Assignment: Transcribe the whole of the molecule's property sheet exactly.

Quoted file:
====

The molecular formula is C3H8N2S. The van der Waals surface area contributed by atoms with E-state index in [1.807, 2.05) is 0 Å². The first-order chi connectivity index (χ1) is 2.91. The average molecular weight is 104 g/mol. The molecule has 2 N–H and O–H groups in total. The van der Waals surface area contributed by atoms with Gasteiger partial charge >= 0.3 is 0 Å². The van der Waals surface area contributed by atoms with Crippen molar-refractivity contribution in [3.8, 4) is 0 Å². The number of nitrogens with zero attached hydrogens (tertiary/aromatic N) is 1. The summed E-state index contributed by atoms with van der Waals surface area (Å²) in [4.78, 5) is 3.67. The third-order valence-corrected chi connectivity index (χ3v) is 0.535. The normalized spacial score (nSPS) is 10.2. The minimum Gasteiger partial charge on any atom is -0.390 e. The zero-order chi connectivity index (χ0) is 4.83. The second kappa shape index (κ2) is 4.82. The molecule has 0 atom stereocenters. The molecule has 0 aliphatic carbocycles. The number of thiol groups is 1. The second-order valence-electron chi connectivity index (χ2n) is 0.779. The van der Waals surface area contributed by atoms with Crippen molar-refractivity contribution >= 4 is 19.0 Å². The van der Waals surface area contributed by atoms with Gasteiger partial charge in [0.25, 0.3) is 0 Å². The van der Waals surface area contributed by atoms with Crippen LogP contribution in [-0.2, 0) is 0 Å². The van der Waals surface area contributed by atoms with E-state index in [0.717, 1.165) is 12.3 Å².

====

The molecular formula is C3H8N2S. The van der Waals surface area contributed by atoms with E-state index in [1.807, 2.05) is 0 Å². The first-order chi connectivity index (χ1) is 2.91. The average molecular weight is 104 g/mol. The molecule has 2 N–H and O–H groups in total. The van der Waals surface area contributed by atoms with Gasteiger partial charge >= 0.3 is 0 Å². The van der Waals surface area contributed by atoms with Crippen molar-refractivity contribution in [3.8, 4) is 0 Å². The number of nitrogens with zero attached hydrogens (tertiary/aromatic N) is 1. The summed E-state index contributed by atoms with van der Waals surface area (Å²) in [4.78, 5) is 3.67. The third-order valence-corrected chi connectivity index (χ3v) is 0.535. The normalized spacial score (nSPS) is 10.2. The minimum Gasteiger partial charge on any atom is -0.390 e. The zero-order chi connectivity index (χ0) is 4.83. The second kappa shape index (κ2) is 4.82. The molecule has 0 atom stereocenters. The molecule has 0 aliphatic carbocycles. The number of thiol groups is 1. The second-order valence-electron chi connectivity index (χ2n) is 0.779. The van der Waals surface area contributed by atoms with Crippen molar-refractivity contribution >= 4 is 19.0 Å². The van der Waals surface area contributed by atoms with Gasteiger partial charge in [0.25, 0.3) is 0 Å². The van der Waals surface area contributed by atoms with Crippen LogP contribution in [-0.2, 0) is 0 Å². The van der Waals surface area contributed by atoms with E-state index in [0.717, 1.165) is 12.3 Å².